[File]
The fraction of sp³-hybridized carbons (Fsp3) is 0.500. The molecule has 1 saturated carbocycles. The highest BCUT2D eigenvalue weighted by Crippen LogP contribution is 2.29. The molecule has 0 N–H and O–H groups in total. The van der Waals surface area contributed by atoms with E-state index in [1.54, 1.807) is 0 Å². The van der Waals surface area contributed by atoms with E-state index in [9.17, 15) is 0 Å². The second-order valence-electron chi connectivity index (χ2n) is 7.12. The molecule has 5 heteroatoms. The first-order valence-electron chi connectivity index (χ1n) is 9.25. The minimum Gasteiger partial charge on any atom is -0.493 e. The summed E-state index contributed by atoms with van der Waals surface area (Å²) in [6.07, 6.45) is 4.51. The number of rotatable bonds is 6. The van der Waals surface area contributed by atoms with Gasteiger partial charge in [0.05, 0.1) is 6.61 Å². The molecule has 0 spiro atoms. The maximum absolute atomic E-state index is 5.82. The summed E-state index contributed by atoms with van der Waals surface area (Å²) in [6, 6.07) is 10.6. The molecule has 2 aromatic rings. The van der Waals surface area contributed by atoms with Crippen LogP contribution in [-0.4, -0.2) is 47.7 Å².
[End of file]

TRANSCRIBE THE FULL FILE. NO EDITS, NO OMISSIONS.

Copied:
The fraction of sp³-hybridized carbons (Fsp3) is 0.500. The molecule has 1 saturated carbocycles. The highest BCUT2D eigenvalue weighted by Crippen LogP contribution is 2.29. The molecule has 0 N–H and O–H groups in total. The van der Waals surface area contributed by atoms with E-state index in [1.54, 1.807) is 0 Å². The van der Waals surface area contributed by atoms with E-state index in [9.17, 15) is 0 Å². The second-order valence-electron chi connectivity index (χ2n) is 7.12. The molecule has 5 heteroatoms. The first-order valence-electron chi connectivity index (χ1n) is 9.25. The minimum Gasteiger partial charge on any atom is -0.493 e. The summed E-state index contributed by atoms with van der Waals surface area (Å²) in [6.07, 6.45) is 4.51. The number of rotatable bonds is 6. The van der Waals surface area contributed by atoms with Gasteiger partial charge in [0.05, 0.1) is 6.61 Å². The molecule has 0 spiro atoms. The maximum absolute atomic E-state index is 5.82. The summed E-state index contributed by atoms with van der Waals surface area (Å²) in [6, 6.07) is 10.6. The molecule has 2 aromatic rings. The van der Waals surface area contributed by atoms with Crippen LogP contribution in [-0.4, -0.2) is 47.7 Å².